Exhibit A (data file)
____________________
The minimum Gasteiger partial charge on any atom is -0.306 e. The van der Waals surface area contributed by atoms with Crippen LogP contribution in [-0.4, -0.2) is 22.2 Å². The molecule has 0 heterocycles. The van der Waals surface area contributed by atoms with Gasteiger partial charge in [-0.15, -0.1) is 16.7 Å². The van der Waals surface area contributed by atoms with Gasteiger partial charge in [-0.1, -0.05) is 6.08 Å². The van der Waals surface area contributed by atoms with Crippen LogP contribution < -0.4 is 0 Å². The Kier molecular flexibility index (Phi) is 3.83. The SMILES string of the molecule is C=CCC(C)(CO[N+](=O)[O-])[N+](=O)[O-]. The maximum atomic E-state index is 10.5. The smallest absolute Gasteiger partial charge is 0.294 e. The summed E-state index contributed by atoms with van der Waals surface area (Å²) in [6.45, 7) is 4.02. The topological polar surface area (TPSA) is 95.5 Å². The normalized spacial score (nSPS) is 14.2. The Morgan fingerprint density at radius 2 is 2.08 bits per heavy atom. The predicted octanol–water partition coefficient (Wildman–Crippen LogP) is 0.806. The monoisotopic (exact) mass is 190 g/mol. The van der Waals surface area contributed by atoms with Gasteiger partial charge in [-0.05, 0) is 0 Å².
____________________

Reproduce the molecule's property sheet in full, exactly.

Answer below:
The minimum Gasteiger partial charge on any atom is -0.306 e. The van der Waals surface area contributed by atoms with Crippen LogP contribution in [-0.4, -0.2) is 22.2 Å². The molecule has 0 heterocycles. The van der Waals surface area contributed by atoms with Gasteiger partial charge in [-0.15, -0.1) is 16.7 Å². The van der Waals surface area contributed by atoms with Gasteiger partial charge in [-0.1, -0.05) is 6.08 Å². The van der Waals surface area contributed by atoms with Crippen LogP contribution < -0.4 is 0 Å². The Kier molecular flexibility index (Phi) is 3.83. The SMILES string of the molecule is C=CCC(C)(CO[N+](=O)[O-])[N+](=O)[O-]. The maximum atomic E-state index is 10.5. The smallest absolute Gasteiger partial charge is 0.294 e. The summed E-state index contributed by atoms with van der Waals surface area (Å²) in [6.45, 7) is 4.02. The topological polar surface area (TPSA) is 95.5 Å². The normalized spacial score (nSPS) is 14.2. The Morgan fingerprint density at radius 2 is 2.08 bits per heavy atom. The predicted octanol–water partition coefficient (Wildman–Crippen LogP) is 0.806. The monoisotopic (exact) mass is 190 g/mol. The van der Waals surface area contributed by atoms with Gasteiger partial charge in [-0.05, 0) is 0 Å².